Pectin Basics – Pectin interactions with other polymers

Interactions between alginates and pectins

Mixtures of pectins with other polysaccharides such as alginate has found that good gels are formed from high methoxy pectin and guluronic rich alginates. A pH above 4 also hinders the gel formation. This finding, with the added evidence of low methoxy pectin gelation with alginate at very low pH, indicates that the chains must be sufficiently charge neutralised before interaction can occur, and that esterification is required only to reduce electrostatic repulsion. These mixed systems work well with cold setting conditions.

Interactions between pectins and proteins

Understanding interactions between pectins and proteins is thought to be central to developing satisfactory food texture. Mixtures of proteins and polysaccharides are prone to incompatibility or undesirable complex formation. However, due to the number of interactions possible with pectins, there are many opportunities to explore different systems. One such system sees LM pectin interacting with poly-L-lysine. In pectins with a DE of 36%, strong gels crosslinked by physical bonds with the protein were obtained at pH’s close to neutrality. These clear, elastic gels had controlled increase in gel strength with added crosslinker up to an optimum. Excess protein caused increased opacity and eventual network collapse. Poly-L-lysine also serves to control network swelling. As with some hydrocolloids, chain length of the protein was found to have an optimum value, which may correspond to the different regions of the pectin molecule.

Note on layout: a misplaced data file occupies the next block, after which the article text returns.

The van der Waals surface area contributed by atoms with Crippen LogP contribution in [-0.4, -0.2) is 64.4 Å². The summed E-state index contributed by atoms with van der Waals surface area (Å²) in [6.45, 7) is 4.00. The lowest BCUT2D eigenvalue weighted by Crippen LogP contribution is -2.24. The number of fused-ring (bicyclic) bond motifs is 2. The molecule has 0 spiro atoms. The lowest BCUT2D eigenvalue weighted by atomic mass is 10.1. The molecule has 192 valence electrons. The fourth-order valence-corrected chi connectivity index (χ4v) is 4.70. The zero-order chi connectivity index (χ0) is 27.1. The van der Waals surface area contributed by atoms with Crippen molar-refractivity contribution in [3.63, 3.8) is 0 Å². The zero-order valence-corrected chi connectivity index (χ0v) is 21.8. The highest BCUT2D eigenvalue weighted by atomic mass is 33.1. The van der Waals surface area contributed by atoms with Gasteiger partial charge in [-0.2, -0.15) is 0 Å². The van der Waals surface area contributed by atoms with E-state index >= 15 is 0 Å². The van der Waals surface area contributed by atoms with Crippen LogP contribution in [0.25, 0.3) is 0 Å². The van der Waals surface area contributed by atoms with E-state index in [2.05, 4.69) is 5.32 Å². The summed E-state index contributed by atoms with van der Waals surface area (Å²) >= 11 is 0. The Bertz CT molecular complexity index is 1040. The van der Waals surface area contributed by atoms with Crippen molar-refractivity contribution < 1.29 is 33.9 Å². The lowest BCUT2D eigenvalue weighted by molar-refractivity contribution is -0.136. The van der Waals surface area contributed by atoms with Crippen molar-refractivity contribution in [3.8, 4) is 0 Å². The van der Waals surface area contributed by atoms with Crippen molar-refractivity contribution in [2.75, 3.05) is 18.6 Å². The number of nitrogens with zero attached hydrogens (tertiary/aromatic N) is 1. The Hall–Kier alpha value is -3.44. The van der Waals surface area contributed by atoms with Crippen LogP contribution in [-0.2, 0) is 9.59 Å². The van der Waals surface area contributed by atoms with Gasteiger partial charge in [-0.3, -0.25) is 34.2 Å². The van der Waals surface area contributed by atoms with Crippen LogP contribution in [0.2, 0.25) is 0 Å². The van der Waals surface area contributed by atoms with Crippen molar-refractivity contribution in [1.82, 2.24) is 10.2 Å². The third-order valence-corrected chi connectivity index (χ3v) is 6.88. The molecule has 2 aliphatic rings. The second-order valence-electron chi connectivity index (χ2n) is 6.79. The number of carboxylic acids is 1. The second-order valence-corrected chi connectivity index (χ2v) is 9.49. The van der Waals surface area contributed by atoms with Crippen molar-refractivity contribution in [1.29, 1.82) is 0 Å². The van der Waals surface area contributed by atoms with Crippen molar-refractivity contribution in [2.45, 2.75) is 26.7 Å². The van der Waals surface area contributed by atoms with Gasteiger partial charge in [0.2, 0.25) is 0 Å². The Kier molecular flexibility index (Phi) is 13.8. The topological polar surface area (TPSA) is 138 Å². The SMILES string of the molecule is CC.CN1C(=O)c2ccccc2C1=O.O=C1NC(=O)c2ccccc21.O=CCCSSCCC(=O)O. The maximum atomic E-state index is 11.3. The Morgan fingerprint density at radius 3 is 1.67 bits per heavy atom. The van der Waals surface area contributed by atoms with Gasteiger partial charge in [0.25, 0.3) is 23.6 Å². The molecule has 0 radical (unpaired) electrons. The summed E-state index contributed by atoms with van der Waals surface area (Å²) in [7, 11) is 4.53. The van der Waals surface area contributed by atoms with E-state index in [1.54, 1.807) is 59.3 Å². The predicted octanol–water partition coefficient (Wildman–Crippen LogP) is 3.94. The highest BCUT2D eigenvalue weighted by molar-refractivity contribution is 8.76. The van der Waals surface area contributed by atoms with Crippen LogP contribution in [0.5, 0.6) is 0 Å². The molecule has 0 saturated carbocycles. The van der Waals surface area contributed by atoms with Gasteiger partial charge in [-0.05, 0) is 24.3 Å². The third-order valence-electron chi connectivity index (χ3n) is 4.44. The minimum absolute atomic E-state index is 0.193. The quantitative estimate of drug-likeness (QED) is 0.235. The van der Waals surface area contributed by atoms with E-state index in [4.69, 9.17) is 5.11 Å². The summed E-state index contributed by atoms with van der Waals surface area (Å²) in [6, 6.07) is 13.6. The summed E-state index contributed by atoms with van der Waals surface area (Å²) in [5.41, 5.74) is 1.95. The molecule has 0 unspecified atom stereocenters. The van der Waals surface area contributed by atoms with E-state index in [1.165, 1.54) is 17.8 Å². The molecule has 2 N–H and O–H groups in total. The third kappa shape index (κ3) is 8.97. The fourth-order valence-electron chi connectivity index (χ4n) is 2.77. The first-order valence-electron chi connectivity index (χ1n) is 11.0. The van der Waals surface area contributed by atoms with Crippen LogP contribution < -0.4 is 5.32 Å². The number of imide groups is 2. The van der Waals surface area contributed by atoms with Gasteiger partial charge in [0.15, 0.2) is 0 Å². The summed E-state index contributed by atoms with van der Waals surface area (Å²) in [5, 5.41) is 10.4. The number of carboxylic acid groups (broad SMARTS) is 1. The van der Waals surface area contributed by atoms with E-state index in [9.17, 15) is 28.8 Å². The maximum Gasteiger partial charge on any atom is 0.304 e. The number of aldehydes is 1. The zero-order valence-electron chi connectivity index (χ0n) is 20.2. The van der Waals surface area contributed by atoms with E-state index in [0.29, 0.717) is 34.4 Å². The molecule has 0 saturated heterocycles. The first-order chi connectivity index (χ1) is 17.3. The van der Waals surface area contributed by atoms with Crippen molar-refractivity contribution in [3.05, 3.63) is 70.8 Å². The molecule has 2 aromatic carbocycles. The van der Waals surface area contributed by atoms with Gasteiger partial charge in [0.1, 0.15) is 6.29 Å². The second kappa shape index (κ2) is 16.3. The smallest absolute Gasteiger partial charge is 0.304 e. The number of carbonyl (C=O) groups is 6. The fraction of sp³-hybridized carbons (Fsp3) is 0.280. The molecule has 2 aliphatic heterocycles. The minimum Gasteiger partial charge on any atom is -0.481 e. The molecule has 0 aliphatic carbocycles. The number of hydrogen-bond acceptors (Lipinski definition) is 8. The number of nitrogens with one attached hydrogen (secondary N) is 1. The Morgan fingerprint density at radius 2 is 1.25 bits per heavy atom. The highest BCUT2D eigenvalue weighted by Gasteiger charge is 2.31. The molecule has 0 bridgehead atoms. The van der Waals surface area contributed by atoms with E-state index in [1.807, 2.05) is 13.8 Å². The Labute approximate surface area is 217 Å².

Interactions with other polymers

Interactions with other hydrocolloids has been studied in depth recently. Gel formation of LM pectins with guar, locust bean gum, oxidised starch, potato maltodextrin and gum arabic have shown there to be specific interactions between polysaccharide complexes. Complex formation between gum arabic and LM pectin (DM 31) was found to be enhanced when there was specific spatial compatibility between the HG areas of the pectin and the gum arabic fibrils. These interactions were found to be non-ionic and were more likely a hydrophobic association and stabilisation which resulted in differing gel properties. Branched hydrocolloids caused faster destabilisation of calcium induced LM pectin than linear polymers. This takes into account the interactions of branched regions in pectins with other branched regions, interactions that are highly hydrophobic and non-ionic.

Additional information on pectin can be accessed using the arrows in the Further Reading box below.